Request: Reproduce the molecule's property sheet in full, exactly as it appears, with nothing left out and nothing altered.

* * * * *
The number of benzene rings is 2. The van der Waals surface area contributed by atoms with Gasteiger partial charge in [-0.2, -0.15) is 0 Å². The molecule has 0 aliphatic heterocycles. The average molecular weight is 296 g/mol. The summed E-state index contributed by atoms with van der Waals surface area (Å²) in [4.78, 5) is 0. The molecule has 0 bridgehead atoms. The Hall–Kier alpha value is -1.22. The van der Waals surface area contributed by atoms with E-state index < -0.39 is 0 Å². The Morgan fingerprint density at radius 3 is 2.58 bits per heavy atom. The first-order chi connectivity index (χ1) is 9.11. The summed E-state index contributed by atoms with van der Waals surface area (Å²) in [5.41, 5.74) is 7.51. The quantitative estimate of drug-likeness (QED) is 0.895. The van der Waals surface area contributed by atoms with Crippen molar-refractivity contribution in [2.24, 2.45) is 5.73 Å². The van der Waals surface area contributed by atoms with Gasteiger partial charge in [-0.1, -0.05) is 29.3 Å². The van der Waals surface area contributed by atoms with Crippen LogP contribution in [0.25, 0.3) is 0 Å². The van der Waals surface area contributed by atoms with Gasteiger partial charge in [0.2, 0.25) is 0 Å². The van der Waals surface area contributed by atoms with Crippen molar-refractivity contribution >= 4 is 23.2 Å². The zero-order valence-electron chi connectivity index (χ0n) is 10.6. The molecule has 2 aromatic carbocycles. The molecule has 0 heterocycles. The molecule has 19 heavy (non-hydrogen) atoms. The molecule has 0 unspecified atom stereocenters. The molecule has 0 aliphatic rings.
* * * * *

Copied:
The number of benzene rings is 2. The van der Waals surface area contributed by atoms with Gasteiger partial charge in [-0.2, -0.15) is 0 Å². The molecule has 0 aliphatic heterocycles. The average molecular weight is 296 g/mol. The summed E-state index contributed by atoms with van der Waals surface area (Å²) in [4.78, 5) is 0. The molecule has 0 bridgehead atoms. The Hall–Kier alpha value is -1.22. The van der Waals surface area contributed by atoms with E-state index < -0.39 is 0 Å². The Morgan fingerprint density at radius 3 is 2.58 bits per heavy atom. The first-order chi connectivity index (χ1) is 9.11. The summed E-state index contributed by atoms with van der Waals surface area (Å²) in [5.41, 5.74) is 7.51. The quantitative estimate of drug-likeness (QED) is 0.895. The van der Waals surface area contributed by atoms with Crippen molar-refractivity contribution in [2.24, 2.45) is 5.73 Å². The van der Waals surface area contributed by atoms with Gasteiger partial charge in [-0.1, -0.05) is 29.3 Å². The van der Waals surface area contributed by atoms with Crippen LogP contribution in [0.25, 0.3) is 0 Å². The van der Waals surface area contributed by atoms with Gasteiger partial charge in [0.2, 0.25) is 0 Å². The van der Waals surface area contributed by atoms with Crippen molar-refractivity contribution >= 4 is 23.2 Å². The zero-order valence-electron chi connectivity index (χ0n) is 10.6. The molecule has 2 aromatic carbocycles. The molecule has 0 heterocycles. The molecule has 19 heavy (non-hydrogen) atoms. The molecule has 0 unspecified atom stereocenters. The molecule has 0 aliphatic rings.